These elements create a more tangible portrayal of a borrower’s total risk, beyond what a more traditional credit score can provide. Lenders use their own scoring systems and scales for determining whether a profile is deemed adequate, thus triggering the beginning of more formal purchasing and refinancing processes.
As mentioned, credit scores do play a role in qualifying for a mortgage. Lenders most often prefer credit scores to be 700 or higher (ideally 740+), and borrowers with scores below 600 may find it difficult to obtain home loans without significant assistance in the form of government programs or mortgage insurance.
In the eyes of lenders, high credit scores represent a safer investment. Borrowers with good credit may be able to negotiate interest rates and mortgage terms with more leverage.
The amount of money that is paid upfront before the actual start of recurring monthly payments can dictate the overall mortgage rate one receives.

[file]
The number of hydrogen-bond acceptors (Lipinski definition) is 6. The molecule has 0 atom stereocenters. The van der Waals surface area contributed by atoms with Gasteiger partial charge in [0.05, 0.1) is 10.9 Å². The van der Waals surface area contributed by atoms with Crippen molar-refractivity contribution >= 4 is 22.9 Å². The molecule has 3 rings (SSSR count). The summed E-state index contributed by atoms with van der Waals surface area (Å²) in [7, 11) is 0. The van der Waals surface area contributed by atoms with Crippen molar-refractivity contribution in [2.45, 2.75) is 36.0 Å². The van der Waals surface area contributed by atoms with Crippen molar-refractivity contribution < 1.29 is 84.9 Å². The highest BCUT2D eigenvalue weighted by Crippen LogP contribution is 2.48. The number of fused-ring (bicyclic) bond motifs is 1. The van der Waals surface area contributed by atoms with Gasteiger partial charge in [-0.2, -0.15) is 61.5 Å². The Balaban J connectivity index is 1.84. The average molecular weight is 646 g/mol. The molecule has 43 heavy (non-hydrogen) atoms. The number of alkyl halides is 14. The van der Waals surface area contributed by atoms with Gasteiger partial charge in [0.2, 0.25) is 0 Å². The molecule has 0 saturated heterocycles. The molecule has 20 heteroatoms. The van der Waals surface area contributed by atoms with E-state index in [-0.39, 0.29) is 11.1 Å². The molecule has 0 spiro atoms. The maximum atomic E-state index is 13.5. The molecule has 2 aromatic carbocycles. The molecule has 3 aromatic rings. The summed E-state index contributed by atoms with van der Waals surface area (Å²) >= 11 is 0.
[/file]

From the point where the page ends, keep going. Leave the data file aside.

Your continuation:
More substantial down payments may result in lower interest rates because borrowers have demonstrated that they are willing to put significant capital into their home purchases, a sign they are committed to meeting all loan obligations.
While a 20% down payment is an industry convention, lenders often accept much lower down payment amounts, especially if paired with mortgage insurance or the backing of a federal program like VA or USDA loans.
Type of loan
The actual type and structure of a loan can vary, which leads to changing interest rate options as well. A fixed-rate mortgage means a borrower pays a fixed percentage of interest on top of their monthly balance. This rate is locked in and remains the same for the duration of the loan.
An adjustable-rate mortgage (ARM), on the other hand, uses more of a floating rate. ARMs most often have a lower, fixed rate of interest for the first five, seven, or 10 years of the loan, after which the rate rises in line with the lender’s terms and benchmark rates.